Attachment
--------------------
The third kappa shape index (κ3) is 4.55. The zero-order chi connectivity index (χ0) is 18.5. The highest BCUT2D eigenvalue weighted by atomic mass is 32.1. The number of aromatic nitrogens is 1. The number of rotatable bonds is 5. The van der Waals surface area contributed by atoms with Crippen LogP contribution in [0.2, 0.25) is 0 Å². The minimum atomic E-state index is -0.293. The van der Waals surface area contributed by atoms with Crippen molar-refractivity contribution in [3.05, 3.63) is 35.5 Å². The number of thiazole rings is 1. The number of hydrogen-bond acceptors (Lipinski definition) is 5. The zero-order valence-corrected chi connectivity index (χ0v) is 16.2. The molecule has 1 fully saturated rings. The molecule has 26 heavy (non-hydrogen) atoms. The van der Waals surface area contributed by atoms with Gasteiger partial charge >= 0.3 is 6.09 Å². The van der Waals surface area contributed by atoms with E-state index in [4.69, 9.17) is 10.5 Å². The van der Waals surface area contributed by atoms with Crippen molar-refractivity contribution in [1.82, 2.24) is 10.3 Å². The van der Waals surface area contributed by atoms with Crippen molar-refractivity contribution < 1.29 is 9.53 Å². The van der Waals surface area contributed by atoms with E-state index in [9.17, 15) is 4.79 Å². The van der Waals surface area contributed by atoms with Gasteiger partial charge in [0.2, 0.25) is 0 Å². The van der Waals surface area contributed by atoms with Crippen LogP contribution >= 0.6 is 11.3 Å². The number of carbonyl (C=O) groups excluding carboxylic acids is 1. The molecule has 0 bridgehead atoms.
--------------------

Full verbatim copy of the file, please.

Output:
The third kappa shape index (κ3) is 4.55. The zero-order chi connectivity index (χ0) is 18.5. The highest BCUT2D eigenvalue weighted by atomic mass is 32.1. The number of aromatic nitrogens is 1. The number of rotatable bonds is 5. The van der Waals surface area contributed by atoms with Crippen LogP contribution in [0.2, 0.25) is 0 Å². The minimum atomic E-state index is -0.293. The van der Waals surface area contributed by atoms with Crippen molar-refractivity contribution in [3.05, 3.63) is 35.5 Å². The number of thiazole rings is 1. The number of hydrogen-bond acceptors (Lipinski definition) is 5. The zero-order valence-corrected chi connectivity index (χ0v) is 16.2. The molecule has 1 fully saturated rings. The molecule has 26 heavy (non-hydrogen) atoms. The van der Waals surface area contributed by atoms with Gasteiger partial charge >= 0.3 is 6.09 Å². The van der Waals surface area contributed by atoms with E-state index in [4.69, 9.17) is 10.5 Å². The van der Waals surface area contributed by atoms with Crippen molar-refractivity contribution in [1.82, 2.24) is 10.3 Å². The van der Waals surface area contributed by atoms with Crippen molar-refractivity contribution < 1.29 is 9.53 Å². The van der Waals surface area contributed by atoms with E-state index in [9.17, 15) is 4.79 Å². The van der Waals surface area contributed by atoms with Gasteiger partial charge in [0.2, 0.25) is 0 Å². The van der Waals surface area contributed by atoms with Crippen LogP contribution >= 0.6 is 11.3 Å². The number of carbonyl (C=O) groups excluding carboxylic acids is 1. The molecule has 0 bridgehead atoms.